Incompressible SPH (ISPH) with fast Poisson solver on a GPU
Journal: Computer Physics Communications
Publication Date: 06 February, 2018
Department of: Mechanical, Aerospace and Civil Engineering
A new engineering simulation tool for design against highly violent and destructive flows
This research develops a new methodology for predicting accurately the violent impacts from ocean and coastal waves and is the first to provide a computer simulation tool for fully 3-D calculations which are accessible to all engineers/users by avoiding the use of massive supercomputers. The accurate prediction of pressures and subsequent forces is vital for engineering design and resilience of offshore and coastal structures.
Flows of such violent nature are incredibly complex, involving extreme deformations of the fluid surface and large amounts of fragmentation, which traditional simulation approaches are unable to model easily, therefore an alternative technique is required. The “incompressible smoothed particle hydrodynamics” (ISPH) method is such a technique for simulating these flows whilst providing a highly accurate pressure field. However, the method is very time consuming because a matrix with billions of entries needs to be solved efficiently. Researchers at the University of Manchester have addressed this expense with a novel approach of accelerating ISPH with the scientific computing power of computer graphics cards (known as GPUs) in the open-source SPH code DualSPHysics. For the first time, the new simulation tool, Incompressible-DualSPHysics, can simulate real large-scale engineering applications in hours, whereas previously they would take weeks or months.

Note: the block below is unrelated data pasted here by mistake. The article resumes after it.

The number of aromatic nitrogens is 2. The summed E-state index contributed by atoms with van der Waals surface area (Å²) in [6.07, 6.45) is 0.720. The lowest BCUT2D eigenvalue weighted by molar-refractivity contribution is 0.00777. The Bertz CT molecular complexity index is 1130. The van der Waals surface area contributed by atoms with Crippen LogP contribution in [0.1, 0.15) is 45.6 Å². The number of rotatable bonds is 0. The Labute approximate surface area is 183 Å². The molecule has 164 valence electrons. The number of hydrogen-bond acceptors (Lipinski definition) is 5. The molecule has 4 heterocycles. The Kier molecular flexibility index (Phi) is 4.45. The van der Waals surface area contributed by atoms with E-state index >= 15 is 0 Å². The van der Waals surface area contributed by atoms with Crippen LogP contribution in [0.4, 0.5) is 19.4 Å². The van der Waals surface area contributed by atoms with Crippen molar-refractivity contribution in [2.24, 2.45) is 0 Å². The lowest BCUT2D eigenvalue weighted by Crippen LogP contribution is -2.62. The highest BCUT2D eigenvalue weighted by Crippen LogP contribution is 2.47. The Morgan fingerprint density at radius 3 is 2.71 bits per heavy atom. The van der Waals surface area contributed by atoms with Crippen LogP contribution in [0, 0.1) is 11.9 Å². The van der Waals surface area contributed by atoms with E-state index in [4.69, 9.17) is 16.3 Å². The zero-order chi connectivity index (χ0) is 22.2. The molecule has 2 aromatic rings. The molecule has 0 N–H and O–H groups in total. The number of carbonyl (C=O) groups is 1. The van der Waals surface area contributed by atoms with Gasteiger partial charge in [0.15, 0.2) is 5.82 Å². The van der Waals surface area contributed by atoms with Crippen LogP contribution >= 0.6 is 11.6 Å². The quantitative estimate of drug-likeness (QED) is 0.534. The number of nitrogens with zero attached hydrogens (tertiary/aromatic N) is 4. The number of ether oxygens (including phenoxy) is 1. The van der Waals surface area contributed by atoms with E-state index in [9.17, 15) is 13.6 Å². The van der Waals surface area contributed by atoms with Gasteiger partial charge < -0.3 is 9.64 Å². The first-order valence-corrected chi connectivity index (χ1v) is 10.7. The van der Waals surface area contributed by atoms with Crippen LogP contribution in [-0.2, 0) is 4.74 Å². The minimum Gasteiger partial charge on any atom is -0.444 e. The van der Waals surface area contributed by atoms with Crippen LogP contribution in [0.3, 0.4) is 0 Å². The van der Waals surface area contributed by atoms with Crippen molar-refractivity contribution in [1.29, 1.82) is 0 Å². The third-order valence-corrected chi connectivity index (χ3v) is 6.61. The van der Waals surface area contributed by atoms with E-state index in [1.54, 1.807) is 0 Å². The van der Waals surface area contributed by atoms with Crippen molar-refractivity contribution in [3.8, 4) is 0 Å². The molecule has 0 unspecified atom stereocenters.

- The new GPU-accelerated incompressible smoothed particle hydrodynamics (ISPH) code, Incompressible-DualSPHysics, is a the first of its kind providing an engineering tool for predicting highly accurate pressures in violent hydrodynamic fluid-structure impact flows.
- GPUs are a cost-effective and energy efficient alternative to traditional supercomputers, which can fit into an ordinary desktop PC or laptop. Incompressible-DualSPHysics is therefore a highly accessible research and engineering tool.